It’s worth mentioning that the tapered portion of the IF NEEDS TO BE STRAIGHT; that is, aligned with the center axis of the shaft. I start with a dowel rod and turn it down while it’s rotating (lathe, or lathe technique in a drill press or hand drill). The 6mm diameter hardwood dowels I get in Australia are ‘sopt on’ diameter for most of the commonly used carbon shafts, but I haven’t been able to locate them here in the States, so using 1/4″ as a start.
Unless done in a lathe, where one end can be supported by a ‘live center’, you’ll need to go slowly, using very light pressure against the dowel. They’re thin dowels, and too much pressure will just flex the dowel, instead of removing the material that is ‘off-axis’. When it’s ‘trued’ there will be no visible wobble as the dowel rotates. I try to true up the alignment before doing the final tapering of the back 5″ to get the degree of flex I’m looking for in the IF.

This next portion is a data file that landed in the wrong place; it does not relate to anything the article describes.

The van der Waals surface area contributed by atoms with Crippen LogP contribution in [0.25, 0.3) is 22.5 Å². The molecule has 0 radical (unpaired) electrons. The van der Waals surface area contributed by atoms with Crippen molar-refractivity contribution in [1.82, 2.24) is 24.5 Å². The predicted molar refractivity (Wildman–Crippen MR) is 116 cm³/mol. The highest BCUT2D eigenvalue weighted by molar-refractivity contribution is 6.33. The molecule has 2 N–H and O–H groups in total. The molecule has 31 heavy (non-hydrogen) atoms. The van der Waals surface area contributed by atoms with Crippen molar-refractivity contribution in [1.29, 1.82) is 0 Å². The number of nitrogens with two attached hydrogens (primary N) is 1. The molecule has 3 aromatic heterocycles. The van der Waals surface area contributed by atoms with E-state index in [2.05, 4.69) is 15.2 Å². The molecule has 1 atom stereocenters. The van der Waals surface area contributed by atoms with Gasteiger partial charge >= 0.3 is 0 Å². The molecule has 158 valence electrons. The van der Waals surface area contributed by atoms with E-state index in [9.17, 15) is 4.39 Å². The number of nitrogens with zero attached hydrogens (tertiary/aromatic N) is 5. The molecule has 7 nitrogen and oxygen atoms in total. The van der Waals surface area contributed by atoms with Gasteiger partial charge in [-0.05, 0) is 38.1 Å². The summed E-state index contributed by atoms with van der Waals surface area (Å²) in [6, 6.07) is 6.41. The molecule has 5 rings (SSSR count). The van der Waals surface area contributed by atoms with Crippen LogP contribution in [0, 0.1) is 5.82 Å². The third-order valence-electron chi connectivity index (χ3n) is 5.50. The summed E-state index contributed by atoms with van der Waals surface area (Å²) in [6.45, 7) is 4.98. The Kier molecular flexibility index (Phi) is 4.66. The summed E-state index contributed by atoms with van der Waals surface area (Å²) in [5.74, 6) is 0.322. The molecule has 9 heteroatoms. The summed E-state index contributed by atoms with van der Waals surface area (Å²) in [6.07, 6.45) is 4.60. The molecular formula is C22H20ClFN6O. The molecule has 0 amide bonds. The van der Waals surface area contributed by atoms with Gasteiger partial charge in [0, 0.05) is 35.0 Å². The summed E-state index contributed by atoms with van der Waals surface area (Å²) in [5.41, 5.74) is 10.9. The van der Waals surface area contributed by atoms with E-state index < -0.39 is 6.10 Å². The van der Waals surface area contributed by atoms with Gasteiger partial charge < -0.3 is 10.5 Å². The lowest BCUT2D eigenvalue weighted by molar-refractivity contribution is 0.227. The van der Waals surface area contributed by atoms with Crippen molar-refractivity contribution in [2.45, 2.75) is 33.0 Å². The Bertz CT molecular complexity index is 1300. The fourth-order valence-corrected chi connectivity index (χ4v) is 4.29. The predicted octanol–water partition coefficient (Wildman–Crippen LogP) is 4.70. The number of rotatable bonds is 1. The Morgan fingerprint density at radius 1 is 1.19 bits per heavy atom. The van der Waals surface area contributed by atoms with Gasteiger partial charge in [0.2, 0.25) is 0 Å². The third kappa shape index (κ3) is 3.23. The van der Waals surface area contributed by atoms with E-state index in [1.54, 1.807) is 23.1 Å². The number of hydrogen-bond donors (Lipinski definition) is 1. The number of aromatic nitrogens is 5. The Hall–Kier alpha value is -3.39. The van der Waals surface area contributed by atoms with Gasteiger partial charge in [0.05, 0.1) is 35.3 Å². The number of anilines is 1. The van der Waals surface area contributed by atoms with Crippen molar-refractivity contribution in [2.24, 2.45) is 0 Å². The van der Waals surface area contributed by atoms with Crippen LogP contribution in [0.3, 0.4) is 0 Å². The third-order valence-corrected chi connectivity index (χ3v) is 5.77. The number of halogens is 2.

The IF’s takes a bit of patience to make correctly, and can be a pain at times, but well worth the effort if you’re after maximum shaft integrity.
kingwouldbeMemberOctober 27, 2009 at 4:30 pmPost count: 244
Hi Doc, I have a few question for you,
#1. It looks like there might be a weak spot at where the insert and the dowel come together?
#2. Did you notice any change in the spine of the arrow with IF?
#3. What would be a better arrow of these two? ( by better I mean in penetration )
A: 650 grains with a 32% efoc
B: 765 grains with a 28% efoc
I want to cook up some new IF arrow and am looking for a target to shoot for.
With the carbon shafts I am using, if I go up in point weight I have to increase the spine of the overall arrow to handle the front weight.
I like the idea of a 650 grain arrow with the 30+% efoc
My goal is to be able to shoot through the pelvic girdle and exit the front shoulder on a big boar.